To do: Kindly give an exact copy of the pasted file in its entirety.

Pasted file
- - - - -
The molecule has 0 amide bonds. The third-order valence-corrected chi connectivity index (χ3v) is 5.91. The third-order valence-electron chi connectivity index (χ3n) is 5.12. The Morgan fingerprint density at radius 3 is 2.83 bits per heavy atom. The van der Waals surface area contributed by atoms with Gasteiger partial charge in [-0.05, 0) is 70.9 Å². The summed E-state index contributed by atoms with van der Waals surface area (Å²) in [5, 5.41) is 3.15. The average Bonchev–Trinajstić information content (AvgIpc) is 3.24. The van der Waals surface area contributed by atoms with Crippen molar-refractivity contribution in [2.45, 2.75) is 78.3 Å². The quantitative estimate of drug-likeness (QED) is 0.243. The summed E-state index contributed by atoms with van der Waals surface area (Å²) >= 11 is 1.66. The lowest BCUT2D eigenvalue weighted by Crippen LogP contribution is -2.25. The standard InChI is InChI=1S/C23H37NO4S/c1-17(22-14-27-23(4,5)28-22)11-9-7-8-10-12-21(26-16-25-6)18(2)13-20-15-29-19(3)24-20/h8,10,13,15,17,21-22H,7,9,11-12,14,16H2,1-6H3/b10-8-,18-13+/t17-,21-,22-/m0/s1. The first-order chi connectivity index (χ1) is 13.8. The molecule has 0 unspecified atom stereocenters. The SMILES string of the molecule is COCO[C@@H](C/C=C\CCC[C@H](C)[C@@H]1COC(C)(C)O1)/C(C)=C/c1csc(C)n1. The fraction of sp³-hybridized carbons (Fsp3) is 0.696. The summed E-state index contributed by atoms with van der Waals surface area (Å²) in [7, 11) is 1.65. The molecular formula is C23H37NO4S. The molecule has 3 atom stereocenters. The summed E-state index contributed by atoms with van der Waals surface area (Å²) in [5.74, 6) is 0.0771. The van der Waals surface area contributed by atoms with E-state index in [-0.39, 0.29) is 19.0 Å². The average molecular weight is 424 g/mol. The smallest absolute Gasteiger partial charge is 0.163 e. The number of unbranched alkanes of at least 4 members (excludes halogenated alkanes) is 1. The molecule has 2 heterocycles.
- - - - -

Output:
The molecule has 0 amide bonds. The third-order valence-corrected chi connectivity index (χ3v) is 5.91. The third-order valence-electron chi connectivity index (χ3n) is 5.12. The Morgan fingerprint density at radius 3 is 2.83 bits per heavy atom. The van der Waals surface area contributed by atoms with Gasteiger partial charge in [-0.05, 0) is 70.9 Å². The summed E-state index contributed by atoms with van der Waals surface area (Å²) in [5, 5.41) is 3.15. The average Bonchev–Trinajstić information content (AvgIpc) is 3.24. The van der Waals surface area contributed by atoms with Crippen molar-refractivity contribution in [2.45, 2.75) is 78.3 Å². The quantitative estimate of drug-likeness (QED) is 0.243. The summed E-state index contributed by atoms with van der Waals surface area (Å²) >= 11 is 1.66. The lowest BCUT2D eigenvalue weighted by Crippen LogP contribution is -2.25. The standard InChI is InChI=1S/C23H37NO4S/c1-17(22-14-27-23(4,5)28-22)11-9-7-8-10-12-21(26-16-25-6)18(2)13-20-15-29-19(3)24-20/h8,10,13,15,17,21-22H,7,9,11-12,14,16H2,1-6H3/b10-8-,18-13+/t17-,21-,22-/m0/s1. The first-order chi connectivity index (χ1) is 13.8. The molecule has 0 unspecified atom stereocenters. The SMILES string of the molecule is COCO[C@@H](C/C=C\CCC[C@H](C)[C@@H]1COC(C)(C)O1)/C(C)=C/c1csc(C)n1. The fraction of sp³-hybridized carbons (Fsp3) is 0.696. The summed E-state index contributed by atoms with van der Waals surface area (Å²) in [7, 11) is 1.65. The molecular formula is C23H37NO4S. The molecule has 3 atom stereocenters. The summed E-state index contributed by atoms with van der Waals surface area (Å²) in [5.74, 6) is 0.0771. The van der Waals surface area contributed by atoms with E-state index in [-0.39, 0.29) is 19.0 Å². The average molecular weight is 424 g/mol. The smallest absolute Gasteiger partial charge is 0.163 e. The number of unbranched alkanes of at least 4 members (excludes halogenated alkanes) is 1. The molecule has 2 heterocycles.